The garden was designed by charity volunteer Esra Parr, a Gold medal winner at RHS Hampton Court Palace Flower Show. She said her aim was for the garden to be a place of calm where people can remember their loved ones.
"The design is an abstract of the circular symbol for The Flower of Life, and the plants and colours have been chosen according to their meaning in various cultures. Some have an appropriate common name others have a meaningful variety name."
Missing Children's Day, on May 25, aims to raise awareness of the 140,000 children who go missing in the UK every year. Charity Missing People unveiled the commemorative flower garden at the London property.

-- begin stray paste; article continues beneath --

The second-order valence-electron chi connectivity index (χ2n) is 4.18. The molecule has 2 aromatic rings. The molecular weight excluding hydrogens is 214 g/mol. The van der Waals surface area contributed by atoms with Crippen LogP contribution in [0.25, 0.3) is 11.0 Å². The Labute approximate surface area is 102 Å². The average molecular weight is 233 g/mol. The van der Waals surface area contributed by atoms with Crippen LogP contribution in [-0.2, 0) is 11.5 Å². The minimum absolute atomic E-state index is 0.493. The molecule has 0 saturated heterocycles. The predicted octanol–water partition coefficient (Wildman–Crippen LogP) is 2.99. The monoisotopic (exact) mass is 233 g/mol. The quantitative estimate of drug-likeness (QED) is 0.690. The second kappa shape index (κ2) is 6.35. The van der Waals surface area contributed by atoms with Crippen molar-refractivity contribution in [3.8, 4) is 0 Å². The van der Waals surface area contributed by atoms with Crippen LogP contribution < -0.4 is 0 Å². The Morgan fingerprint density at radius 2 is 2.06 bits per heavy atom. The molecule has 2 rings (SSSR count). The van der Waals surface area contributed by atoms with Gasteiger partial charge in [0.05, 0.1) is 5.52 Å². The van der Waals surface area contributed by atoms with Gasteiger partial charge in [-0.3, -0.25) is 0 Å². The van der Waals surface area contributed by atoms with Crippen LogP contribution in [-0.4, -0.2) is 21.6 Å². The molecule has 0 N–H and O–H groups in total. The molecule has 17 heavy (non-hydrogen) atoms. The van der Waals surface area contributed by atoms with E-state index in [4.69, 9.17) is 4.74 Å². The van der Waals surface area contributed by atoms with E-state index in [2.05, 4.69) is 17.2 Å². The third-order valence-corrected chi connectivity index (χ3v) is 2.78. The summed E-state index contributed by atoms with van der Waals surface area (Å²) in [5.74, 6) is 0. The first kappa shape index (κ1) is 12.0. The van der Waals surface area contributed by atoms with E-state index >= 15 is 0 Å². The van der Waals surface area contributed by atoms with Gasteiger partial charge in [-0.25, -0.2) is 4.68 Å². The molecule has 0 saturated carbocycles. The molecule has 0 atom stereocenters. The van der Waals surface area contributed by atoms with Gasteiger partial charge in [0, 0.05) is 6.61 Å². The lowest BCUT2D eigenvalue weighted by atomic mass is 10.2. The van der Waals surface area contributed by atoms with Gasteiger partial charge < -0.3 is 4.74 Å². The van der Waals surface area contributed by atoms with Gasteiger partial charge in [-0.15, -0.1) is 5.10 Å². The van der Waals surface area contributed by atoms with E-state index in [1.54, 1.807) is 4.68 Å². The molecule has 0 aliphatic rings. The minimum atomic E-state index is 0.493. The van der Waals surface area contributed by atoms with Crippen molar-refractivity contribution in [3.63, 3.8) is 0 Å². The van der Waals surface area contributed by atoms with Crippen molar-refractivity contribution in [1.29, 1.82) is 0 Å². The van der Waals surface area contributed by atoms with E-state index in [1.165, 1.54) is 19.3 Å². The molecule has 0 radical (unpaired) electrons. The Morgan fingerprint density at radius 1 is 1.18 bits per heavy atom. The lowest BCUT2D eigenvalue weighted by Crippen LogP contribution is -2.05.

The charity’s Missing People Choir, made up of people who have missing loved ones, alongside staff and supporters of the charity, performed at the opening.
Choir member Sarah Godwin from Godalming, Surrey, whose son Quentin has been missing since May 1992, said: "When you have a missing child it is so hard to find any moments of peace, or places where you can honour and think about them. The Find Every Child garden is a wonderful way to provide families like mine with a place to remember, while raising awareness of how and why the issue of missing children is so big".
Director of Chiswick House & Gardens Trust Clare O’Brien added: "We hope the missing people garden will be a place of refuge and solace for families and we welcome this beautiful addition to our Grade 1 listed landscape."